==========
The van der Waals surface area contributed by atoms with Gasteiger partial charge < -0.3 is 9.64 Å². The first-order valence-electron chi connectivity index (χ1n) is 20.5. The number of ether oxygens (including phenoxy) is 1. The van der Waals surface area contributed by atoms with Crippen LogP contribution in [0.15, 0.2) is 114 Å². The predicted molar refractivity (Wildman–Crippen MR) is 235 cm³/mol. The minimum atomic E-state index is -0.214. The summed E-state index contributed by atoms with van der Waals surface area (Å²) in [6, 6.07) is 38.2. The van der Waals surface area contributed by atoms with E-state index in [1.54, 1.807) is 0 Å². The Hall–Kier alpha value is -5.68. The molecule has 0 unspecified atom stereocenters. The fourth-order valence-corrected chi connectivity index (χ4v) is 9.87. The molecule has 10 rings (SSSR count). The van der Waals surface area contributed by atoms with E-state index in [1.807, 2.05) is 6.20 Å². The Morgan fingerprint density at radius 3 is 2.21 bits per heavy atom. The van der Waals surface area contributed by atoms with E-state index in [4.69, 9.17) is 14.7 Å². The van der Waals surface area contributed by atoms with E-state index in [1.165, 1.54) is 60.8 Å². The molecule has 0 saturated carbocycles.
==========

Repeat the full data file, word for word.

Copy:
The van der Waals surface area contributed by atoms with Gasteiger partial charge < -0.3 is 9.64 Å². The first-order valence-electron chi connectivity index (χ1n) is 20.5. The number of ether oxygens (including phenoxy) is 1. The van der Waals surface area contributed by atoms with Crippen LogP contribution in [0.15, 0.2) is 114 Å². The predicted molar refractivity (Wildman–Crippen MR) is 235 cm³/mol. The minimum atomic E-state index is -0.214. The summed E-state index contributed by atoms with van der Waals surface area (Å²) in [6, 6.07) is 38.2. The van der Waals surface area contributed by atoms with E-state index in [1.54, 1.807) is 0 Å². The Hall–Kier alpha value is -5.68. The molecule has 0 unspecified atom stereocenters. The fourth-order valence-corrected chi connectivity index (χ4v) is 9.87. The molecule has 10 rings (SSSR count). The van der Waals surface area contributed by atoms with E-state index in [1.807, 2.05) is 6.20 Å². The Morgan fingerprint density at radius 3 is 2.21 bits per heavy atom. The van der Waals surface area contributed by atoms with E-state index in [4.69, 9.17) is 14.7 Å². The van der Waals surface area contributed by atoms with E-state index in [1.165, 1.54) is 60.8 Å². The molecule has 0 saturated carbocycles.